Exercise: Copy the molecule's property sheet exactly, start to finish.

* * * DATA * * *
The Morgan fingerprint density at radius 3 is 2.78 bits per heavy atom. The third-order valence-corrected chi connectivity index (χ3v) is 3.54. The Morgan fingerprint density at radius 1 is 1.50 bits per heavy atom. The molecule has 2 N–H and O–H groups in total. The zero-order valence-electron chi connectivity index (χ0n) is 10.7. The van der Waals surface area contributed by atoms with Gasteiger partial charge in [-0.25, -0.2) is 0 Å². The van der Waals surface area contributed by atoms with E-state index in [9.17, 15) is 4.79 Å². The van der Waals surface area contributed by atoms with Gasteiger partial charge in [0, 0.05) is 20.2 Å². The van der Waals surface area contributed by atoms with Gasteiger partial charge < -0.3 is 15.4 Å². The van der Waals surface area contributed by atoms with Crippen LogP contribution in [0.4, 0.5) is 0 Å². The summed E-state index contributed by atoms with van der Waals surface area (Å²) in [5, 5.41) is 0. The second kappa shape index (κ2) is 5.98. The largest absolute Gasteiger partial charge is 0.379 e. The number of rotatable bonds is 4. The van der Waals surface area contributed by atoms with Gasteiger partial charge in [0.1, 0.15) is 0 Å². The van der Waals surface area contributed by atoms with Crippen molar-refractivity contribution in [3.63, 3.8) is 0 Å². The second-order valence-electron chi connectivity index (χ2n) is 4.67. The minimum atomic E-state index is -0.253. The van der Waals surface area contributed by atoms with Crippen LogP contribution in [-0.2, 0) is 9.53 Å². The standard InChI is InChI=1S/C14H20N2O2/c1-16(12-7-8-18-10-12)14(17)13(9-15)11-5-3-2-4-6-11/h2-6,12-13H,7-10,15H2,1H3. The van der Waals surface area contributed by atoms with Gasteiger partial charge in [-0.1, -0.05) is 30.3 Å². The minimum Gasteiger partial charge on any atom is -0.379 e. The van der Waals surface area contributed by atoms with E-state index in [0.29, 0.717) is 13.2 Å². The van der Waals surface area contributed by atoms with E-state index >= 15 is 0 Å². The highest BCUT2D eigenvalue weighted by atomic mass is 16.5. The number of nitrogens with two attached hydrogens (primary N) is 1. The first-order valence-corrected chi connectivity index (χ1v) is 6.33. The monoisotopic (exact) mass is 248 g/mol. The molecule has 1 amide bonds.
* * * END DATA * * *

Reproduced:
The Morgan fingerprint density at radius 3 is 2.78 bits per heavy atom. The third-order valence-corrected chi connectivity index (χ3v) is 3.54. The Morgan fingerprint density at radius 1 is 1.50 bits per heavy atom. The molecule has 2 N–H and O–H groups in total. The zero-order valence-electron chi connectivity index (χ0n) is 10.7. The van der Waals surface area contributed by atoms with Gasteiger partial charge in [-0.25, -0.2) is 0 Å². The van der Waals surface area contributed by atoms with E-state index in [9.17, 15) is 4.79 Å². The van der Waals surface area contributed by atoms with Gasteiger partial charge in [0, 0.05) is 20.2 Å². The van der Waals surface area contributed by atoms with Gasteiger partial charge < -0.3 is 15.4 Å². The van der Waals surface area contributed by atoms with Crippen LogP contribution in [0.4, 0.5) is 0 Å². The summed E-state index contributed by atoms with van der Waals surface area (Å²) in [5, 5.41) is 0. The second kappa shape index (κ2) is 5.98. The largest absolute Gasteiger partial charge is 0.379 e. The number of rotatable bonds is 4. The van der Waals surface area contributed by atoms with Gasteiger partial charge in [0.1, 0.15) is 0 Å². The van der Waals surface area contributed by atoms with Crippen molar-refractivity contribution in [3.63, 3.8) is 0 Å². The second-order valence-electron chi connectivity index (χ2n) is 4.67. The minimum atomic E-state index is -0.253. The van der Waals surface area contributed by atoms with Crippen LogP contribution in [-0.2, 0) is 9.53 Å². The standard InChI is InChI=1S/C14H20N2O2/c1-16(12-7-8-18-10-12)14(17)13(9-15)11-5-3-2-4-6-11/h2-6,12-13H,7-10,15H2,1H3. The van der Waals surface area contributed by atoms with Gasteiger partial charge in [-0.1, -0.05) is 30.3 Å². The minimum Gasteiger partial charge on any atom is -0.379 e. The van der Waals surface area contributed by atoms with E-state index in [0.29, 0.717) is 13.2 Å². The van der Waals surface area contributed by atoms with E-state index >= 15 is 0 Å². The highest BCUT2D eigenvalue weighted by atomic mass is 16.5. The number of nitrogens with two attached hydrogens (primary N) is 1. The first-order valence-corrected chi connectivity index (χ1v) is 6.33. The monoisotopic (exact) mass is 248 g/mol. The molecule has 1 amide bonds.